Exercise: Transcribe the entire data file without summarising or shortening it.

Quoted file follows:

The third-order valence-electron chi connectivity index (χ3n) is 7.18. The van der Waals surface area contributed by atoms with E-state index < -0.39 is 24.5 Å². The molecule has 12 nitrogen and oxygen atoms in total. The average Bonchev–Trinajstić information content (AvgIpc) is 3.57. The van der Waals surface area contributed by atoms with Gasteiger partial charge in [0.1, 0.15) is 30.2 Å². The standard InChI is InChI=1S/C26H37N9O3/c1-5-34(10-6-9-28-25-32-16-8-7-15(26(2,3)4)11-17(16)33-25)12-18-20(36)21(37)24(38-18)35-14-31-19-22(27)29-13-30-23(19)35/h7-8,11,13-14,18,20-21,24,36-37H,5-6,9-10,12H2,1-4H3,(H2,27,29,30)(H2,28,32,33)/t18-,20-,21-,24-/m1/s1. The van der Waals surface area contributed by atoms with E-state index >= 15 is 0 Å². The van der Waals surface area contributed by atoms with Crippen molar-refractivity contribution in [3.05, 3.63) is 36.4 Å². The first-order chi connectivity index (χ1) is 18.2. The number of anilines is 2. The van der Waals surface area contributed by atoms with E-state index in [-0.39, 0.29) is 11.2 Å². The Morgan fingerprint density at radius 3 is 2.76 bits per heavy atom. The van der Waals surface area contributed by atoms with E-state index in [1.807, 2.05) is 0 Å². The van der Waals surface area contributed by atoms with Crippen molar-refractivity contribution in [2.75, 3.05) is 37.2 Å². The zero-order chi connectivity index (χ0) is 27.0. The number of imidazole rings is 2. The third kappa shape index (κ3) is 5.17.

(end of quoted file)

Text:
The third-order valence-electron chi connectivity index (χ3n) is 7.18. The van der Waals surface area contributed by atoms with E-state index < -0.39 is 24.5 Å². The molecule has 12 nitrogen and oxygen atoms in total. The average Bonchev–Trinajstić information content (AvgIpc) is 3.57. The van der Waals surface area contributed by atoms with Gasteiger partial charge in [0.1, 0.15) is 30.2 Å². The standard InChI is InChI=1S/C26H37N9O3/c1-5-34(10-6-9-28-25-32-16-8-7-15(26(2,3)4)11-17(16)33-25)12-18-20(36)21(37)24(38-18)35-14-31-19-22(27)29-13-30-23(19)35/h7-8,11,13-14,18,20-21,24,36-37H,5-6,9-10,12H2,1-4H3,(H2,27,29,30)(H2,28,32,33)/t18-,20-,21-,24-/m1/s1. The van der Waals surface area contributed by atoms with E-state index >= 15 is 0 Å². The van der Waals surface area contributed by atoms with Crippen molar-refractivity contribution in [3.05, 3.63) is 36.4 Å². The first-order chi connectivity index (χ1) is 18.2. The number of anilines is 2. The van der Waals surface area contributed by atoms with E-state index in [-0.39, 0.29) is 11.2 Å². The Morgan fingerprint density at radius 3 is 2.76 bits per heavy atom. The van der Waals surface area contributed by atoms with E-state index in [1.807, 2.05) is 0 Å². The van der Waals surface area contributed by atoms with Crippen molar-refractivity contribution in [2.75, 3.05) is 37.2 Å². The zero-order chi connectivity index (χ0) is 27.0. The number of imidazole rings is 2. The third kappa shape index (κ3) is 5.17.